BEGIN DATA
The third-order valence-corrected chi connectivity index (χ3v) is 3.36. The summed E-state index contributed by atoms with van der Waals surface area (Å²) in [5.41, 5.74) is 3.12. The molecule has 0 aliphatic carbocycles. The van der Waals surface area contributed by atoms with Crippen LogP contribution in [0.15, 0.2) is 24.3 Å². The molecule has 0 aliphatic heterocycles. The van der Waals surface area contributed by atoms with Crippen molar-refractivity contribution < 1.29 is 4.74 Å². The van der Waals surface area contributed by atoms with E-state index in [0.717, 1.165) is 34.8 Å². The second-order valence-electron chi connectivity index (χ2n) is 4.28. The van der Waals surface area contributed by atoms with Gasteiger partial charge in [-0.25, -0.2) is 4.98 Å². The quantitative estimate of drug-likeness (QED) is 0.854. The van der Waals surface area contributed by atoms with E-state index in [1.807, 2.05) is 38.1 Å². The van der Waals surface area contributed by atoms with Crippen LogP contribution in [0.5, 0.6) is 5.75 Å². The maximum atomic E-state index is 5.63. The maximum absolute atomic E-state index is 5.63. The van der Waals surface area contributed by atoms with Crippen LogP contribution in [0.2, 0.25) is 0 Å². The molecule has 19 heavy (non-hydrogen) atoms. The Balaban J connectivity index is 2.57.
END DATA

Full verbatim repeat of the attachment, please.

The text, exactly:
The third-order valence-corrected chi connectivity index (χ3v) is 3.36. The summed E-state index contributed by atoms with van der Waals surface area (Å²) in [5.41, 5.74) is 3.12. The molecule has 0 aliphatic carbocycles. The van der Waals surface area contributed by atoms with Crippen LogP contribution in [0.15, 0.2) is 24.3 Å². The molecule has 0 aliphatic heterocycles. The van der Waals surface area contributed by atoms with Crippen molar-refractivity contribution < 1.29 is 4.74 Å². The van der Waals surface area contributed by atoms with E-state index in [0.717, 1.165) is 34.8 Å². The second-order valence-electron chi connectivity index (χ2n) is 4.28. The van der Waals surface area contributed by atoms with Gasteiger partial charge in [-0.25, -0.2) is 4.98 Å². The quantitative estimate of drug-likeness (QED) is 0.854. The van der Waals surface area contributed by atoms with E-state index in [1.807, 2.05) is 38.1 Å². The van der Waals surface area contributed by atoms with Crippen LogP contribution in [0.5, 0.6) is 5.75 Å². The maximum atomic E-state index is 5.63. The maximum absolute atomic E-state index is 5.63. The van der Waals surface area contributed by atoms with Crippen LogP contribution in [0.2, 0.25) is 0 Å². The molecule has 19 heavy (non-hydrogen) atoms. The Balaban J connectivity index is 2.57.